In 1995, only one hate website existed on the Net. Now, according to a report by the Wiesenthal Center’s Digital Hate and Terrorism Project, there are over 10,000 websites, social networking groups, portals, blogs, chat rooms, videos and hate games, that promote racial violence, anti-Semitism, homophobia, hate music and terrorism. [Source].
In many parts of the world the internet has become the prime method of communication. This major shift has lead to unprecedented connectivity between groups and people. It is our most powerful tool for sharing information, but it can also allow people with more extreme and hateful viewpoints to meet and exchange rhetoric on popular social networking sites such as Facebook, MySpace and YouTube.
Testing the limits of freedom of speech, controversy surrounds whether Google and web 2.0 tools should have more rigorous policies restricting content that promotes hate and violence. It is easier than ever for hate groups to virally recruit others to help fuel stereotypes that celebrate violence and segregation. While these openly racist, oppressive views are generally not tolerated in our society social networking tools have enabled overtly racist individuals, who would have otherwise remained on the periphery of society, to form hate-centered communities and discussion forums online. Hate of culture, nationality, sexual orientation, religion, values and beliefs different than their own.
National Socialist Life, Aryan Guard, FARC, Hamas, Hezbollah, Faloja Forum, Support Taliban- thirty percent of new hate postings are on Facebook alone, which has an estimated 200 million users worldwide. The greatest increase has come overseas particularly from the Middle East and Europe. [Source].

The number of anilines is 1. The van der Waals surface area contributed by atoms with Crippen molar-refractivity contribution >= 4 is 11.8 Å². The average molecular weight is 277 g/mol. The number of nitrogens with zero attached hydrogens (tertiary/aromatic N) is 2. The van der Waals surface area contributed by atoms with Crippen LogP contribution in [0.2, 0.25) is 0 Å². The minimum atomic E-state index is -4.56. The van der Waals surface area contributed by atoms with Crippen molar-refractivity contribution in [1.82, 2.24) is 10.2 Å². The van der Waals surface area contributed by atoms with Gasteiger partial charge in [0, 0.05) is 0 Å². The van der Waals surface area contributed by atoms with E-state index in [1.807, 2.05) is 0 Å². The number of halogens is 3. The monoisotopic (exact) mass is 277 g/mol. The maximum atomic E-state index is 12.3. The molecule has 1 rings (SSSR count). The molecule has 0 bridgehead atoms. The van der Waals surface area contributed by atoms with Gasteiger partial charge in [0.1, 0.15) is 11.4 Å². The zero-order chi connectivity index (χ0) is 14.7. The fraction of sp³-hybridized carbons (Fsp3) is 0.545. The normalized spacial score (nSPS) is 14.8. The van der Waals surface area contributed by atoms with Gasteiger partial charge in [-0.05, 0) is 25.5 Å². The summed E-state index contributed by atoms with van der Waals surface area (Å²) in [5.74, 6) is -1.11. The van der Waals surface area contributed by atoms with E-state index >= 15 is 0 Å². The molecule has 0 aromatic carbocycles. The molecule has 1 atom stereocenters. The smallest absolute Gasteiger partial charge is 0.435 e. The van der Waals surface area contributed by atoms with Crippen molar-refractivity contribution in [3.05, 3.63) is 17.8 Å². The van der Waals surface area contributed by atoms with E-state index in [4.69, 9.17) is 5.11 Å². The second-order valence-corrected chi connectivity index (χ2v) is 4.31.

With the spread of racist philosophies, from Holocaust denial sites, which claim that the Holocaust was a hoax arising out of a Jewish conspiracy to advance the interest of Jews at the expense of other peoples; Zionist propaganda, Columbine shooting “fans”, to neo-Nazi Internet forums- when does is it come time to call on the Thought Police? Should the Google index mediate and monitor what is said, or does this infringe on people’s basic rights and freedoms?
Online bigotry is a tough challenge. Even when offenders get kicked off a site or websites get shut down, all it takes is a new profile under a different identity.
Facebook recently disabled the ‘I Hate Muslims in Oz’ because it contained an “explicit statement of hate” while openly hateful sites such as Stormfront.org, which promotes “white nationalism”, continue to have leading presence on the web. The site is frequently updated and links to a number of white nationalist and white racist websites.
Led by former Ku Klux Klan leader Don Black, Stormfront was the first major hate site on the Internet. 2,000 new members joined the day after Obama was elected President, even temporarily going offline due to the overwhelming amount of activity.
Bigotry seems to be alive and well in our society. The most often targeted groups on the Internet include Jews, Catholics, Muslims, Hindus, gays, women and immigrants.[Source]. The less people know about the world around them, the easier it is not to empathize. Raising awareness against hate and violence could be a step forward in changing some people’s minds, but whether all of humanity will ever be ready to universally accept each other’s differences is quite another story.
Though hate sites are no doubt infiltrating the Internet in a serious way, the debate is whether censorship can help stop the spreading of hateful ideologies or if fundamentally, every individual should have a space where they can express their opinions. There are hundreds of thousands of groups and websites that are aiming to improve relationships with other cultures, identities, political views and religions.
For now, there is no one hundred percent effective way for stopping online bigots from creating pages and profiles on public social websites. Though currently the Internet may act as an enabler to spread extremist views, its capability of bringing people together could one day be the ultimate force working to diminish hate groups significantly.